×

Star Trek

The new and improved 'Star Trek' will transport fans to sci-fi nirvana.

With:
James Tiberius Kirk - Chris Pine Spock - Zachary Quinto Spock Prime - Leonard Nimoy Capt. Nero - Eric Bana Capt. Christopher Pike - Bruce Greenwood Leonard "Bones" McCoy - Karl Urban Uhura - Zoe Saldana Montgomery "Scotty" Scott - Simon Pegg Sulu - John Cho Chekov - Anton Yelchin Sarek - Ben Cross Amanda Grayson - Winona Ryder George Kirk - Chris Hemsworth Winona Kirk - Jennifer Morrison Gaila - Rachel Nichols Capt. Robau - Faran Tahir Ayel - Clifton Collins Jr.

Blasting onto the screen at warp speed and remaining there for two hours, the new and improved “Star Trek” will transport fans to sci-fi nirvana. Faithful enough to the spirit and key particulars of Gene Roddenberry’s original conception to keep its torchbearers happy but, more crucially, exciting on its own terms in a way that makes familiarity with the franchise irrelevant, J.J. Abrams’ smart and breathless space adventure feels like a summer blockbuster that just couldn’t stay in the box another month. Paramount won’t need any economic stimulus package with all the money it’ll rake in with this one globally, and a follow-up won’t arrive soon enough.

Star Trek” here joins the James Bond series as the long-term ‘60s franchises that have been most successfully rebooted, although the current accomplishment is the more surprising since, after 10 films and a succession of TV series, “Star Trek” was widely thought to have exhausted itself. While respectfully handling the Roddenberry DNA, Abrams and longtime writing cohorts Roberto Orci and Alex Kurtzman have transferred it to a trim new body that hums with youthful energy.

Popular on Variety

As happened with Bond and “Casino Royale,” the Abrams team decided it would be best to go back to the beginning — earlier, in fact, than the first TV show did in 1966 — to show the origins of James Kirk and Spock and the launch of the U.S.S. Enterprise. Stir in a well-chosen cast of relative unknowns, a strong new villain, vastly updated special effects and a dynamic style that makes “Star Trek: The Motion Picture” look 60 years old rather than just 30, and you’ve planted the seed for a whole new generation of Trekkies.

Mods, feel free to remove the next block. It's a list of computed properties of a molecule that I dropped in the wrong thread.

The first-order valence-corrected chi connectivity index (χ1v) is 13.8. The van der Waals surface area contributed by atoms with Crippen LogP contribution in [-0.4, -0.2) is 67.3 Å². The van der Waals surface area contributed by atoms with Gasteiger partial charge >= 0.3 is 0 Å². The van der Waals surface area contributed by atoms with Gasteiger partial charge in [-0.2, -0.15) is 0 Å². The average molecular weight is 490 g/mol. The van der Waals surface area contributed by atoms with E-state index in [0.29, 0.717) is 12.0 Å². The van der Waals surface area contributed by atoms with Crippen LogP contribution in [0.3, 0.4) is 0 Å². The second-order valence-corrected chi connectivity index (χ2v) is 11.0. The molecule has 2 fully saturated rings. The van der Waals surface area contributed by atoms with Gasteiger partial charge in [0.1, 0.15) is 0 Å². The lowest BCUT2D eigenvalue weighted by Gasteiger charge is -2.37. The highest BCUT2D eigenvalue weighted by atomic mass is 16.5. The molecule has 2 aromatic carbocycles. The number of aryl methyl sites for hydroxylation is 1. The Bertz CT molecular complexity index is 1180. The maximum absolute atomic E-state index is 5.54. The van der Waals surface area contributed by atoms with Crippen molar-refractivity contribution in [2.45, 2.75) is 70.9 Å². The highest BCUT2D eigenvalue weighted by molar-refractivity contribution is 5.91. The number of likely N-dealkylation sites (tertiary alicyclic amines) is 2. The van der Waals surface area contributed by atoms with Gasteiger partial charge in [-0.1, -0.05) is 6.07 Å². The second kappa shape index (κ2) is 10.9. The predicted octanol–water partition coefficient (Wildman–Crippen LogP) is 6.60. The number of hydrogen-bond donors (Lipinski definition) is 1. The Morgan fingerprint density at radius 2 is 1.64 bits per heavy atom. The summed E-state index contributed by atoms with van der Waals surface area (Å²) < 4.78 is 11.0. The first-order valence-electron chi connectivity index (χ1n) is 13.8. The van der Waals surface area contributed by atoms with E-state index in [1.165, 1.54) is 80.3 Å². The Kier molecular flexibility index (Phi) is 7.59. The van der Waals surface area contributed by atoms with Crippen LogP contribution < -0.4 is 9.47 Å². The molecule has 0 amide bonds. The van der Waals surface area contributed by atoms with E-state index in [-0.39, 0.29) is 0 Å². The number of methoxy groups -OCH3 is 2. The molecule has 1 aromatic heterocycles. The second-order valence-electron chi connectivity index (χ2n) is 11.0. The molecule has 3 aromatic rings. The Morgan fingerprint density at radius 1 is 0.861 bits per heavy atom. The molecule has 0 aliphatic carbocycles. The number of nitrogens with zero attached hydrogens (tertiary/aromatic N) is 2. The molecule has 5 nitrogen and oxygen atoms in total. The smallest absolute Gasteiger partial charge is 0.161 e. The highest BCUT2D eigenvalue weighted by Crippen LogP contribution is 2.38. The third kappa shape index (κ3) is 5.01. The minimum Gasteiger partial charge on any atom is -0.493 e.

A wham-bang 12-minute action prologue both clears the palette of residual series expectations and sets the table for the kind of excitement that’s amply in store. The script brims with backstory and future-story but never loses track of the present, in which young James Tiberius Kirk (Chris Pine), a wild Iowa boy whose father sacrificed himself at the helm of a spaceship at the very moment the child was being born, is convinced by Captain Pike (Bruce Greenwood) to attend the Starfleet Academy with an eye to joining the crew of the Enterprise.

Headed for the same destination is Spock (Zachary Quinto), whose troubled background as a half-human, half-Vulcan is deftly sketched in. If the script has an overriding concern, it’s to map out how these two very opposite figures become mutually trusted colleagues, a key not only to this film but the entire series, past and future.

By the time Captain Pike says “Let’s punch it” at the 40-minute mark, the key crew is rounded out by professional pessimist Leonard “Bones” McCoy (Karl Urban), nobody’s fool Uhura (Zoe Saldana), the valued Sulu (John Cho) and a 17-year-old Russian brain named Chekov (Anton Yelchin).

Longtime fans will feel comfortable onboard the new Enterprise, which might be compared with the new Yankee Stadium; it’s spiffier and technically more up-to-date, but has a familiar ambiance. The costumes are similarly not out of place, but have been stripped of the dorky look that always seemed borderline laughable on TV.

More adventurous is the design for the space-borne behemoth called home by the ferocious Nero (Eric Bana). Resembling a tattooed, grizzled brother of Ralph Fiennes’ Voldemort in the “Harry Potter” series, Nero wants to annihilate the Federated planets, most notably Vulcan and Earth.

Unfortunately, Nero has the means to accomplish this in the form of drills that can cause a planet to implode. One of the film’s most spectacular setpieces has Kirk leading two others in a free-fall dive from space for one of these drills, then fighting off two big goons as the fate of a heavily populated planet hangs in the balance.

Exile to an ice planet, Delta Vega, enables Kirk to do some inadvertent time-traveling and meet an older version of Spock (Leonard Nimoy, in much more than a brief cameo), a happenstance that complicates matters on the space-time continuum.

“Star Trek” rockets along like a beautifully engineered vehicle you can’t help but admire for its design and performance. It shifts gears often but always smoothly, and accelerates again and yet again when you suspect it might be tempted to ease up for good.

Pine’s Kirk exhibits an early tendency toward undue cockiness but suffers enough setbacks and rough surprises that the actor is forced into more varied and thoughtful responses. (Someone should decide about his hair color, however, as it varies from reddish to blond in different scenes.) Quinto makes for a very good young Spock, a man trying to define and perfect the kind of man he wants to be. Urban shows comic promise as the medic; Yelchin and Simon Pegg, the latter as a reputedly brainy engineer, prompt some real laughs; and Saldana is vibrant as the female crew member who bestows her favors on one officer to the exasperation of another. Bana is memorably scary as the villain.